Now, the USCIS will consider all applicants first and conduct the standard lottery before the cap exemption lottery. This means that the standard lottery will include all cap exemption applicants (essentially 20,000 more than previous years). After the standard visa lottery, the cap exemption candidates who did not receive a visa will advance to the specialized “cap exemption” lottery. In theory, this should increase the amount of H-1B beneficiaries who have advanced degrees. The Trump administration hopes this will make the process less about luck and more about merit and individual education, training, and skill. Again, considering the data, the USCIS estimates this will add around 5,340 cap exemption workers (16%).
This procedural change is effective immediately and will begin for the FY 2020 application season on April 1, 2019.
Employer Registration System
The second major change, involving an electronic registration system, will not happen during the FY 2020 application season. Originally, this was not the intent, but public opinion on the Federal Register changed the administration’s original implementation. Instead, the USCIS will conduct “user testing and ensure the system and process are fully functional.” This makes sense, considering the massive effort that would likely be required to create a functional application system in a few short months. Without user testing, the system could cause confusion or errors that would result in delays, denials, and heartbreak. Below, we discuss the changes that will happen once the government fully vets system and it is ready for use.
In order to ease the burden on employers, the H-1B system will no longer require companies to send full petitions for every applicant. At the moment, employers complete hard copies, with applications arriving during the application window via mail. In the future, an electronic system will allow company sponsors to simply register any H-1B applicants. Ideally, this limits burden because the lottery system means that many applicants are not selected. When companies have to complete full sponsorship applications ahead of time, any candidate that is not selected equals wasted time and effort.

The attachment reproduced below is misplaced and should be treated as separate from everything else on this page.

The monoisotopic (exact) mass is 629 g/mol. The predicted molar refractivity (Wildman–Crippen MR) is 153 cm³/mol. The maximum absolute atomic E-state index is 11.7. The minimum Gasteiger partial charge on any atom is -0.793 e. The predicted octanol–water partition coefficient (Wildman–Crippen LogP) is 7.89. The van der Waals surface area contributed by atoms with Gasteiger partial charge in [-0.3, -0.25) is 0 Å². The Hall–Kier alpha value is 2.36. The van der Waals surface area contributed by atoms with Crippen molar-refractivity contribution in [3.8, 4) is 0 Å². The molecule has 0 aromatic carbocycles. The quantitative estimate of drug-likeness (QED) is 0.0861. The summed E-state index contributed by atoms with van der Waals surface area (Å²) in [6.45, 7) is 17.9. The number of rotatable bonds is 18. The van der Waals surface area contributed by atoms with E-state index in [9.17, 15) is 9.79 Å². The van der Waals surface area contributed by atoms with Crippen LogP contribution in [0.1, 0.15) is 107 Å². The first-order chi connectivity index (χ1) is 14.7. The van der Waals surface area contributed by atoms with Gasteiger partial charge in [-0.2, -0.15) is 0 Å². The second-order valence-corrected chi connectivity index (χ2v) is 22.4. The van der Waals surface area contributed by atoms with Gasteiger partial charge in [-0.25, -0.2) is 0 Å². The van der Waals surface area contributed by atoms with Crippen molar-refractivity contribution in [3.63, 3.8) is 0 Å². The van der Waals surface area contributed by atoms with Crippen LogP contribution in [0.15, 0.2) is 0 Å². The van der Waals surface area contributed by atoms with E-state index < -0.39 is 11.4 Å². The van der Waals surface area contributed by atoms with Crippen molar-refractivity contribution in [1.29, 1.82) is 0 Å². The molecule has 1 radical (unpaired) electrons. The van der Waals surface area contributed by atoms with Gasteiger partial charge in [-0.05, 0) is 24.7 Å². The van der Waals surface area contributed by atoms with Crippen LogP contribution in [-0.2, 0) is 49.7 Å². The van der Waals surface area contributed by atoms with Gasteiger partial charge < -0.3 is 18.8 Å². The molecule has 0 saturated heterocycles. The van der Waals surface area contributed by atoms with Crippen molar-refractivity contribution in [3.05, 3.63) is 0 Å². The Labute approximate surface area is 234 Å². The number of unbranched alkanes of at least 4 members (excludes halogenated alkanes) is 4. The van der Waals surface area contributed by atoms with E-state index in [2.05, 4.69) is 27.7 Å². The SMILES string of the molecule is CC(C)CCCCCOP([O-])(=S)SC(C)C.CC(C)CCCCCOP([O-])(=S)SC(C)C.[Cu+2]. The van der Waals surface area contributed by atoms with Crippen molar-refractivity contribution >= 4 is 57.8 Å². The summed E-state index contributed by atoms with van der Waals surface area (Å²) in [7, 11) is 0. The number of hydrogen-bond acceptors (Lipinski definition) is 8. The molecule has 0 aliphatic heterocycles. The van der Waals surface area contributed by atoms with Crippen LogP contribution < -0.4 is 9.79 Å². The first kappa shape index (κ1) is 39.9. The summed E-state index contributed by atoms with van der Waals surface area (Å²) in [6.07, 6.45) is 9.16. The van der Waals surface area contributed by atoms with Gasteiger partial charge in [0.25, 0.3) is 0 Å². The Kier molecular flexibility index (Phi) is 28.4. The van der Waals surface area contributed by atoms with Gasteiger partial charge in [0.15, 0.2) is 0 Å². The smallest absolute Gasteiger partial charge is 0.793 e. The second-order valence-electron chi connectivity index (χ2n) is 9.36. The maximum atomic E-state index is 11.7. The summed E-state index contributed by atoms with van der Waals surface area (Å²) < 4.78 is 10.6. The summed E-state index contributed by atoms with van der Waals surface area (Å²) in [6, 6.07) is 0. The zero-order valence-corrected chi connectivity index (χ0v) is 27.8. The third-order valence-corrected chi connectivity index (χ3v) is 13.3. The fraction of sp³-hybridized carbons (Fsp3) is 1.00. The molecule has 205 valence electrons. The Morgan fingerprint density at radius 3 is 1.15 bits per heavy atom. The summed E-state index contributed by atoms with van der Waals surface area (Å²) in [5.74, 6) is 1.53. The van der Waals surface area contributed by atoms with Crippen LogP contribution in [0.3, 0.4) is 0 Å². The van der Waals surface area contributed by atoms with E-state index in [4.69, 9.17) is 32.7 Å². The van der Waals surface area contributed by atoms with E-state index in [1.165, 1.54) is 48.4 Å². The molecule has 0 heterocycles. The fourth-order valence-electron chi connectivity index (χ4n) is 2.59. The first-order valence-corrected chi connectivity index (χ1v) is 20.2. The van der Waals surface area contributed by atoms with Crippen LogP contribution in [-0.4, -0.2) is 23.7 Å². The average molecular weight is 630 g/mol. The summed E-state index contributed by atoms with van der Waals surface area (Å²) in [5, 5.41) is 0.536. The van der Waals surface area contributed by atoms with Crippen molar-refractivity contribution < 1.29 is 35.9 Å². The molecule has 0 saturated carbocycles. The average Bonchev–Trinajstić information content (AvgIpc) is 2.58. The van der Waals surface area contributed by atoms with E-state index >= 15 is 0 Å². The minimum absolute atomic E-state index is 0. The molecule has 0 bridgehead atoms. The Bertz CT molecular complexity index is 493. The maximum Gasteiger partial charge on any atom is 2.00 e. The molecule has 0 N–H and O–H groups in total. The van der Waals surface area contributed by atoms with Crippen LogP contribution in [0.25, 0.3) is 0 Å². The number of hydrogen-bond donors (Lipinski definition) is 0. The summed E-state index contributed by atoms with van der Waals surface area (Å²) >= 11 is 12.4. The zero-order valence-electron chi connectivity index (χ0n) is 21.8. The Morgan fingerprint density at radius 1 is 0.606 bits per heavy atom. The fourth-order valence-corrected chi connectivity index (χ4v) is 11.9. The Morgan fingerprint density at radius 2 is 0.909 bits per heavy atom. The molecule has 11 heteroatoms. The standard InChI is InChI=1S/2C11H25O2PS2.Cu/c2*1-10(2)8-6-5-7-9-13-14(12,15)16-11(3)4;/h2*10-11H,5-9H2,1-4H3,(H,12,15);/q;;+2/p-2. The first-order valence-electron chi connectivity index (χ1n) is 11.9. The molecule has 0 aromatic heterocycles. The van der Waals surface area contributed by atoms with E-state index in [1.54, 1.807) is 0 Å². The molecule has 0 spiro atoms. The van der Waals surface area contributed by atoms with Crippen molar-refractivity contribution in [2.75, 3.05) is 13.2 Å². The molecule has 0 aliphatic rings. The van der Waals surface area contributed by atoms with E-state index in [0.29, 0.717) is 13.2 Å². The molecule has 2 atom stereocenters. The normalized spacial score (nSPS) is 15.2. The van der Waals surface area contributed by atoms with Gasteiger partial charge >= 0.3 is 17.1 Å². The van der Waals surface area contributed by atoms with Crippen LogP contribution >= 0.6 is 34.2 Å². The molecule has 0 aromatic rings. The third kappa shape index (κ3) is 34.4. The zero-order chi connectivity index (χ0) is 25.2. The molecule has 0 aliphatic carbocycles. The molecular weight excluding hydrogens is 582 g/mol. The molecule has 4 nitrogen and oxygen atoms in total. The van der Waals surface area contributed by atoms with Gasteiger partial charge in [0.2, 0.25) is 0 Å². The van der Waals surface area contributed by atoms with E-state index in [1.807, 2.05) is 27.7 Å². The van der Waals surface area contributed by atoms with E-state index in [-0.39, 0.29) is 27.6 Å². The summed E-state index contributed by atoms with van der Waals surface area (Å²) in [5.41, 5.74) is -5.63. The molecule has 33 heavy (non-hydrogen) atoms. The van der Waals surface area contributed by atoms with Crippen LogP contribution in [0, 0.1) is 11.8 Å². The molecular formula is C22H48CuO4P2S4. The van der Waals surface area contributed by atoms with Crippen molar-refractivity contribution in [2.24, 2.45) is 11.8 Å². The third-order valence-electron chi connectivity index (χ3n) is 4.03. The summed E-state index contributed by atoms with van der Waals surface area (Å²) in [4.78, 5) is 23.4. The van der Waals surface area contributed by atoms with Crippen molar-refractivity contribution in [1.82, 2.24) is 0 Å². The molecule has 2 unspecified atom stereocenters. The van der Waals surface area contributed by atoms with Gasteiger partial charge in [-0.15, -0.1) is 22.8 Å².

The new process will allow both companies and candidates to register online for the appropriate application season. If an applicant is selected via lottery, both parties would then complete full applications to continue the application process.
Good News that New System Will Wait
Considering the complicated nature of this undertaking, it is good news that the USCIS will not implement this change for FY 2020. This is ideal and will ensure the system is fully functional before execution. The USCIS states that it will post an announcement when the system is ready and complete outreach to ensure applicants and petitioners understand what to do.
Challenges May Occur
According to the Wall Street Journal, outsourcing companies targeted by these changes may challenge the new rules in U.S. courts. If this occurs and a court issues an injunction, the system may fall into chaos. Nanthaveth & Associates remains updated on current H-1B news and procedures and will post updates if and when they become available.
Questions? Contact an Austin Immigration Attorney
The new H-1B application changes can be confusing, especially when announced so close to the April 1, 2019 application date. For anyone considering either applying for or sponsoring an H-1B visa, the best ally throughout the process is a skilled and knowledgeable immigration lawyer. Avoid heartbreak, delays, and potential loss by only working with attorneys certified by your state’s bar association. Some people, like notarios or “visa consultants,” may offer help or guidance but are not legally qualified to provide legal counsel.
Nanthaveth & Associates is a trusted immigration law firm serving clients throughout Austin, Texas. Our experienced and compassionate team follows immigration news and government reform to ensure that our services are accurate and updated. Schedule a free consultation to discuss your FY 2020 H-1B application with one of our skilled attorneys. We’re ready to help make your H-1B application process as smooth and simple as possible – contact us today!